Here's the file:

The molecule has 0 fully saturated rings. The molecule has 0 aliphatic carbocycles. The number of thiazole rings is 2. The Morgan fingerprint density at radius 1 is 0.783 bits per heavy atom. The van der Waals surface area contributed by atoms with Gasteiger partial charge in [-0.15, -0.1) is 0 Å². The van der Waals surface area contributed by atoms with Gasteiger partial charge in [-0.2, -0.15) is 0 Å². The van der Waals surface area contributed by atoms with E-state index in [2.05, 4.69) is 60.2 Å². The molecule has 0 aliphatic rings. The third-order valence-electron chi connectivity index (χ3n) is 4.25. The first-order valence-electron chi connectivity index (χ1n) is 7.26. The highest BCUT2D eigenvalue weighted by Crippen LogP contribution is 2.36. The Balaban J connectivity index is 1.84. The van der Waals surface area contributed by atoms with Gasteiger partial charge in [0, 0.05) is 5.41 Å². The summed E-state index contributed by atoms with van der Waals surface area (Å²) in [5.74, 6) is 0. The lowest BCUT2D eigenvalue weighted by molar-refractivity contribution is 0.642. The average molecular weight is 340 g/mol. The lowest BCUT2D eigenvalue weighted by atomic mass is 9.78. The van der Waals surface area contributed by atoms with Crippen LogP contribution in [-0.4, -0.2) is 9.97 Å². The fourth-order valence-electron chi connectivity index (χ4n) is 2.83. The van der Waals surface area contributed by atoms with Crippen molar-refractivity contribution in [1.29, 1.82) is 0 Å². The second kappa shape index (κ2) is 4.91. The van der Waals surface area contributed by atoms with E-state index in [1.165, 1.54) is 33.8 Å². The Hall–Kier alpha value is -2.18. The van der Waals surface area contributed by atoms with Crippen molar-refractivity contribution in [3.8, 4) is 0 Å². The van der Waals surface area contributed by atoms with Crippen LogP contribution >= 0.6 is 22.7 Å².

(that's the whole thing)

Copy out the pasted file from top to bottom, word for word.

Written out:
The molecule has 0 fully saturated rings. The molecule has 0 aliphatic carbocycles. The number of thiazole rings is 2. The Morgan fingerprint density at radius 1 is 0.783 bits per heavy atom. The van der Waals surface area contributed by atoms with Gasteiger partial charge in [-0.15, -0.1) is 0 Å². The van der Waals surface area contributed by atoms with Gasteiger partial charge in [-0.2, -0.15) is 0 Å². The van der Waals surface area contributed by atoms with E-state index in [2.05, 4.69) is 60.2 Å². The molecule has 0 aliphatic rings. The third-order valence-electron chi connectivity index (χ3n) is 4.25. The first-order valence-electron chi connectivity index (χ1n) is 7.26. The highest BCUT2D eigenvalue weighted by Crippen LogP contribution is 2.36. The Balaban J connectivity index is 1.84. The van der Waals surface area contributed by atoms with Gasteiger partial charge in [0, 0.05) is 5.41 Å². The summed E-state index contributed by atoms with van der Waals surface area (Å²) in [5.74, 6) is 0. The lowest BCUT2D eigenvalue weighted by molar-refractivity contribution is 0.642. The average molecular weight is 340 g/mol. The lowest BCUT2D eigenvalue weighted by atomic mass is 9.78. The van der Waals surface area contributed by atoms with Crippen LogP contribution in [-0.4, -0.2) is 9.97 Å². The fourth-order valence-electron chi connectivity index (χ4n) is 2.83. The van der Waals surface area contributed by atoms with Crippen molar-refractivity contribution in [1.29, 1.82) is 0 Å². The second kappa shape index (κ2) is 4.91. The van der Waals surface area contributed by atoms with E-state index in [1.165, 1.54) is 33.8 Å². The Hall–Kier alpha value is -2.18. The van der Waals surface area contributed by atoms with Crippen molar-refractivity contribution in [3.8, 4) is 0 Å². The van der Waals surface area contributed by atoms with Crippen LogP contribution >= 0.6 is 22.7 Å².